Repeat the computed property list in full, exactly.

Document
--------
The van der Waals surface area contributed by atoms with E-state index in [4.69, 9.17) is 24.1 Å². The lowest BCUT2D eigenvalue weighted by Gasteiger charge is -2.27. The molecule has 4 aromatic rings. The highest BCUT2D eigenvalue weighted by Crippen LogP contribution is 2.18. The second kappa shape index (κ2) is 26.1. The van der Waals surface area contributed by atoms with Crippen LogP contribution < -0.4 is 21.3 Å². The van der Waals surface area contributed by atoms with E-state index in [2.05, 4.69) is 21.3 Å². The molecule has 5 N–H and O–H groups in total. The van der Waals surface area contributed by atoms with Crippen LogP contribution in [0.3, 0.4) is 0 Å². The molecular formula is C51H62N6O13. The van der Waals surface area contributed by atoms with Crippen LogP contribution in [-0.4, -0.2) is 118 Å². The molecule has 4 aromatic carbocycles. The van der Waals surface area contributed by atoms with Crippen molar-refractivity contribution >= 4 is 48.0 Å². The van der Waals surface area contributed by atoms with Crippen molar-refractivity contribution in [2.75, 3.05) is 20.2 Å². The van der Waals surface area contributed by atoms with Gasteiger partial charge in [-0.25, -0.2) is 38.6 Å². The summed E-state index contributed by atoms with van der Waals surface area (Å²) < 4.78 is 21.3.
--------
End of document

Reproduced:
The van der Waals surface area contributed by atoms with E-state index in [4.69, 9.17) is 24.1 Å². The lowest BCUT2D eigenvalue weighted by Gasteiger charge is -2.27. The molecule has 4 aromatic rings. The highest BCUT2D eigenvalue weighted by Crippen LogP contribution is 2.18. The second kappa shape index (κ2) is 26.1. The van der Waals surface area contributed by atoms with Crippen LogP contribution < -0.4 is 21.3 Å². The van der Waals surface area contributed by atoms with E-state index in [2.05, 4.69) is 21.3 Å². The molecule has 5 N–H and O–H groups in total. The van der Waals surface area contributed by atoms with Crippen LogP contribution in [0.3, 0.4) is 0 Å². The molecular formula is C51H62N6O13. The van der Waals surface area contributed by atoms with Crippen LogP contribution in [-0.4, -0.2) is 118 Å². The molecule has 4 aromatic carbocycles. The van der Waals surface area contributed by atoms with Crippen molar-refractivity contribution >= 4 is 48.0 Å². The van der Waals surface area contributed by atoms with Crippen molar-refractivity contribution in [2.75, 3.05) is 20.2 Å². The van der Waals surface area contributed by atoms with Gasteiger partial charge in [-0.25, -0.2) is 38.6 Å². The summed E-state index contributed by atoms with van der Waals surface area (Å²) < 4.78 is 21.3.